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Illusions of Grandeur : Why are all those people squinting at wild patterns on cards and books? The better to see Magic Eye's camouflaged 3-D creations, of course. But you've got to have patience--and healthy depth perception.

August 03, 1994|ANDREW BROWNSTEIN | Los Angeles Times

Every day at lunch, gaggles of corporate types leave their Downtown high-rises hoping to see a vision or two.

Decked out in shoulder pads and pin-striped suits, they swarm the card racks at Mr. G's Expressions, where they cross their eyes for hours and exclaim that they've seen bullfrogs, fish and even, on occasion, Elvis.

"Sometimes we just make fun of them because they have these cards stuck up to their noses for half an hour," says Patty Aleman, manager of the gift shop at Seventh Market Place.

They're staring at stereograms, an optical oddity that once entertained the court of Queen Victoria and has re-emerged in the computer age as a multimillion-dollar global phenomenon.

The sun never sets on this fad's formidable empire. Through Magic Eye, by far the most popular line of stereogram products, images have been embossed on everything from Pepsi cans in the United Kingdom to rice-paper fans in Japan. "Magic Eye" and "Magic Eye II"--hard-bound, glossy coffee-table books full of the camouflaged 3-D creations--reside comfortably on the New York Times bestseller list and have inspired a host of imitators.

The folks at Magic Eye even have a '90s version of the Babe Ruth story.

Mark Gregorek, the marketer chiefly responsible for its success, says he knows of a Massachusetts boy who sliced his foot in a lawn mower accident. While at the hospital, he found that staring at hidden images of sea gulls and flowers helped ease his pain.

"He calls it his healing book," says Gregorek, who runs the marketing firm Blue Moon in Ramsey, N.J. "It's really mystical."

And for some, it's really mystifying.

"It's a totem pole. It's definitely a totem pole," proclaims Fred Patton, 45, a manager at the nearby First Interstate Bank during a noontime sojourn to Mr. G's. Searching for a card to send a friend who is leaving to work in Saudi Arabia, Patton settled on a collage of world flags. Far from a totem pole, the hidden image turned out to be the United Nations building.

"I just got contacts," Patton says a little sheepishly. "I usually get these right away."

On the surface, the waves of lines and color fit somewhere between abstract Expressionism and the opening credits to "Outer Limits." But for those possessing patience and healthy depth perception, the images create the sensation of moving from two dimensions into three.

At least, that's what's supposed to happen.

Beyond the 5% with visual impairments such as strabismus and astigmatism, about half the population can't see the images because of mental blocks, Gregorek says.

Children seem to have the easiest time. Used to staring at the wallpaper as they go to sleep or daydreaming as they skip over cracks in the sidewalk, kids have the kind of skewed visual sense that Magic Eye demands, its creators say.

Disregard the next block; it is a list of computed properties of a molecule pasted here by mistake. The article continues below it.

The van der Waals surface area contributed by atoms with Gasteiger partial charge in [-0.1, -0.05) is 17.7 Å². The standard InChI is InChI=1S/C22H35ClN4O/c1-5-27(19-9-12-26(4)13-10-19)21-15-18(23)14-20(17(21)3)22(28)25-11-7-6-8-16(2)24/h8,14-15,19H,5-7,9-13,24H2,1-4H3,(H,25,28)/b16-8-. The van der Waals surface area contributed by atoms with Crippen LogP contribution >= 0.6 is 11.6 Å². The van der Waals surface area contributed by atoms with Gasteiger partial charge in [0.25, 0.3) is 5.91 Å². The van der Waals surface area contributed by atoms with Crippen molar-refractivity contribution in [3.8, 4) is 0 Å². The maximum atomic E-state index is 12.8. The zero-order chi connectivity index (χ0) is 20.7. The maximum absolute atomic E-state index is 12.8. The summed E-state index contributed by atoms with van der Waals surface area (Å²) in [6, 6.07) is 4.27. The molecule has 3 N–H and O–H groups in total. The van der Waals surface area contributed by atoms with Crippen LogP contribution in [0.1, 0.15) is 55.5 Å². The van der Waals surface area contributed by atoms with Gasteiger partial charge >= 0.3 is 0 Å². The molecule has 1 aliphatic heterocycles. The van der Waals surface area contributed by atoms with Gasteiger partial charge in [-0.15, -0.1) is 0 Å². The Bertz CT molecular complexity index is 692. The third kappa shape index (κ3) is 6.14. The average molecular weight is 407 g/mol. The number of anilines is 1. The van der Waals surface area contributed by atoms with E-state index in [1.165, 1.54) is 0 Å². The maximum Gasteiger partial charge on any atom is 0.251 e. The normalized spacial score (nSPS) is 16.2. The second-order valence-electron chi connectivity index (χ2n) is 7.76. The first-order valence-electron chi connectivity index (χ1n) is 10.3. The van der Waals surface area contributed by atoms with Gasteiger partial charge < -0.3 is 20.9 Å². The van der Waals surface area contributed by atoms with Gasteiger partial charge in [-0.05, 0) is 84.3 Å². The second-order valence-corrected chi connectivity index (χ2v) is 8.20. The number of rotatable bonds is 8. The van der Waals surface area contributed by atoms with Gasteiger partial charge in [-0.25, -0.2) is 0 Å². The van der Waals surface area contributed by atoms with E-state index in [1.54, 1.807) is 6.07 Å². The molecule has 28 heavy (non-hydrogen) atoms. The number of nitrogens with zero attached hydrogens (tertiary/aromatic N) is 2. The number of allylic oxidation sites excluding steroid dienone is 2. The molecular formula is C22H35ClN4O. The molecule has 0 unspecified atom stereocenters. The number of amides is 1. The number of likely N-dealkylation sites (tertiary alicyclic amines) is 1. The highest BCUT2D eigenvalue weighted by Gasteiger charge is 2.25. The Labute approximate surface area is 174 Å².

Photographers, artists and graphic designers lead that portion of the population who just don't get it, Gregorek says. "It's understandable. They are more or less locked in to their own way of seeing the world."

Magic Eye is the brainchild of hippie-turned-entrepreneur Tom Baccei, 50, who says he now makes more money than "a good shortstop."

"The dots have been very, very good to me," he acknowledges.

A spirit of inspired lunacy pervades Baccei's N.E. Thing Enterprises, the 10-person Bedford, Mass., company where Magic Eye stereograms are created for everything from Brookville neckties to newspaper comics pages.

When Cheerios executives visited the company to discuss an upcoming promotion, computer designers surprised them with a subliminal joke. A stereogram on the front of a box pictured a bowl of cereal which, upon prolonged staring, revealed the honey-nut O's in the form of the words "Buy me."

"They said 'Oh, no, we can't do that,' " Baccei recalls.

Of course, Baccei didn't so much invent stereograms as stumble upon a curiosity that has lingered for more than a century.

The public's fascination with 3-D images started long before audiences adorned the famous green-and-red glasses for such B-movies as "House of Wax."

Invented by Sir Charles Wheatstone in 1838, the pictures became a favorite plaything of the elite, amusing the likes of Queen Victoria and Prince Albert, according to "Stereogram" (Cadence Books, 1994), a collection of essays on the subject. Dali, Duchamp and Escher also became aficionados of the illusions--dual images that, when merged through a stereoscope, tricked the eye into seeing depth.

The technology lay dormant--of interest to a handful of ophthalmologists and trinket collectors--until 1959, when Dr. Bela Julesz, a cognitive psychologist at Bell Telephone Laboratories in New Jersey, used computers to make stereograms visible to the naked eye.

In their current form, the images could be a kaleidoscopic flashback from Tom Baccei's psychedelic past. During the '70s, Baccei traversed the country in the Great Green Tortoise, part of the "underground" bus fleet that took free spirits from Boston to San Francisco.

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